Kiel University is introducing a paradigm change in the support it gives early career researchers: the goal is for maximum freedom and individual support to bring the best ideas to the fjord and create career prospects.
Dr Marian Hu is one of the most promising young scientists at Kiel University. Just last year, the marine biologist and physiologist received €1.2 million in funding through the eminent Emmy Noether programme of the German Research Foundation (DFG). The funding line is the fast track on the journey to becoming a professor. Hu used the money to found his own research group. He wants to use it to find out how cellular mechanisms in marine organisms react to climate change. This two-fold success for Kiel's marine and life sciences probably would not have materialised if Kiel University had not attracted Hu a couple of years ago.
After completing his PhD in Kiel, Marian Hu spent over three years researching in Sweden and Taiwan before he heard about an unusual offer from the Cluster of Excellence "Future Ocean": €270,000 spread over three years for postdoc research projects. The topic: whatever the researchers wanted. Prerequisites: none. There was only one condition: the project needed to fit into the Cluster's interdisciplinary and multidisciplinary approach. Hu applied and submitted his idea of researching how sea urchin larvae react to changing pH values in the ocean. He thus combined marine sciences with an approach taken from cellular and microbiology. Another novelty in the process was that a committee selected the projects instead of individual professors, precisely because several scientific disciplines were to be addressed. Hu's proposal impressed the jury. He came back to Kiel.
In the meantime, the Cluster of Excellence has carried out three such "open postdoc calls". The new recruiting instrument is a complete success in terms of its goals: bringing new impulses and research fields to the university and further qualifying researchers after their PhDs - both for working at universities and performing tasks in the industry, economy and public service. "The programme teaches researchers to be independent, and it trains skills that really make academics fully-fledged researchers, " is how Marian Hu describes his experiences. It is not only the postdocs who are taking on a new role as a result of the open calls. Professors, usually the bosses in academic operations, are finding themselves in the role of mentors in this process. The concept also convinced the university management. It wants to extend the programme to all faculties in the future in Kiel University's application to become a University of Excellence and thus continue down the pioneering path which Kiel's marine Cluster has taken in Germany.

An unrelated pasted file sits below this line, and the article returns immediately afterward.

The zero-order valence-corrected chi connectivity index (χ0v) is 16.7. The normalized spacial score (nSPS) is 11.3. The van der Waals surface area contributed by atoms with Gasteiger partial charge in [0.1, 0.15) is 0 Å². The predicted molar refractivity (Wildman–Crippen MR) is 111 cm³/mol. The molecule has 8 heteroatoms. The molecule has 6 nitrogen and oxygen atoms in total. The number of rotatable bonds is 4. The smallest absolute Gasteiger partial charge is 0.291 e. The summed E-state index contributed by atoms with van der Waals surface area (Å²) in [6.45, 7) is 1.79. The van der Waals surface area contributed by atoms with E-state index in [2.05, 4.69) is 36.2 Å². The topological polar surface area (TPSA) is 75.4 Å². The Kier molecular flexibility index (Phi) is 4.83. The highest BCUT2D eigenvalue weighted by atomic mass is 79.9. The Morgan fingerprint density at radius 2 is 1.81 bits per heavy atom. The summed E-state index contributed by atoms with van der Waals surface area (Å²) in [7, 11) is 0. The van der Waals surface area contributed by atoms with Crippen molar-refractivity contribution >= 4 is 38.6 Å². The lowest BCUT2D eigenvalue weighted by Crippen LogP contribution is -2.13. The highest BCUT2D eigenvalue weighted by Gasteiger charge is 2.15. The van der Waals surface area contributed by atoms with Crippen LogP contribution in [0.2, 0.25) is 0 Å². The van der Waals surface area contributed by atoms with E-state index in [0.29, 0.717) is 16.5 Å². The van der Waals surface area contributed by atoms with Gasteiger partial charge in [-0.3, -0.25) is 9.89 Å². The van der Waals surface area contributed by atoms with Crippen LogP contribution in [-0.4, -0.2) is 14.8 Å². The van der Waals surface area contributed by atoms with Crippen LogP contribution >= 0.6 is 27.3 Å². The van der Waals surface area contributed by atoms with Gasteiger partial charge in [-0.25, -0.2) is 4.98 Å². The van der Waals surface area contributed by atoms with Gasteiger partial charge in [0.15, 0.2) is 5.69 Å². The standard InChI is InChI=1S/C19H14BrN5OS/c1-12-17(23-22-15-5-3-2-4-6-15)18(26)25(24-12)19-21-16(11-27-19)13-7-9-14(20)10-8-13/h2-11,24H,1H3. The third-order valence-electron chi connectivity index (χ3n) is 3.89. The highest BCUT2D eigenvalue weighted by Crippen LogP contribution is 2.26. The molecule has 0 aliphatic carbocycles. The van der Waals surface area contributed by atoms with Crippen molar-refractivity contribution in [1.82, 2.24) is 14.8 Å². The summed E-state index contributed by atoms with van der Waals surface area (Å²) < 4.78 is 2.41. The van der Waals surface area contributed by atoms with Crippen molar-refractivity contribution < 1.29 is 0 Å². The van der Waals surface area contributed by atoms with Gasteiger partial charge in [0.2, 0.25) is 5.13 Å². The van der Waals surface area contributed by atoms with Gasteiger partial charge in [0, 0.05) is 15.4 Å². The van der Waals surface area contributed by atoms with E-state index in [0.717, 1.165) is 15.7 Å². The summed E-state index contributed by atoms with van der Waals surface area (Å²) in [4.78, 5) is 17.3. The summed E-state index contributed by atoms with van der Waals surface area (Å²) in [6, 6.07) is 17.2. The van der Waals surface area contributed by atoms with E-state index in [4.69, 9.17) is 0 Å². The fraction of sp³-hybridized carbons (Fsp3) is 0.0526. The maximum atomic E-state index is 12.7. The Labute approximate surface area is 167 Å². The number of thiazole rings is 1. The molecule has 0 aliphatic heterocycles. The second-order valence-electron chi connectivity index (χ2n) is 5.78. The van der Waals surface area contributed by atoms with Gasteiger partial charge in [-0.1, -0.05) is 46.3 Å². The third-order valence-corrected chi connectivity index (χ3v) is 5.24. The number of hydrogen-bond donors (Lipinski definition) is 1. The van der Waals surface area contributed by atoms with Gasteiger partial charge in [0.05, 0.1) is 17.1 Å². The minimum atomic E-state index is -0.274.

However, the new freedom of handling their projects independently does not mean young researchers are left alone. Following the example of the main contact points and postdoc networks that have existed for several years, such as Future Ocean's "Integrated Marine Postdoc Network" (IMAP) and the Graduate Center, Kiel University's new Postdoc Centre is trying to answer individual questions relating to work and career planning for all interested researchers after they complete their PhDs. These questions include: What stage in my career am I at? What is the next logical step? Who should I contact to advance my research topic? What does a fixed-term contract mean for me?
Dr Gesche Braker, head of the centre, dispels uncertainties like these. Her experiences from the IMAP, which she has built up since 2012, help her accomplish that. Around 130 postdocs were recently supported. Researchers can also find out about open positions when they contact Braker. Even Schleswig-Holstein's employment agency has knocked at her door. It wanted to find out about the programme and effective continuing education opportunities for its academic clientele.
The basic idea behind the new type of support for early stages in research careers at Kiel University is performing collaborative and freer work towards finding solutions for the great challenges of the future. Another example is the "Denkraum" think tank, which the university wants to organise using funds from the University of Excellence. The entire university is to submit proposals for socially relevant topics for the think tank. Young postdoc researchers from all disciplines should then be able to apply for grants that liberate them from daily tasks so they can address issues together. Open spaces for exchanging knowledge, encountering and participating. That is Kiel University's offer for an excellent university.
Autor: Denis Schimmelpfennig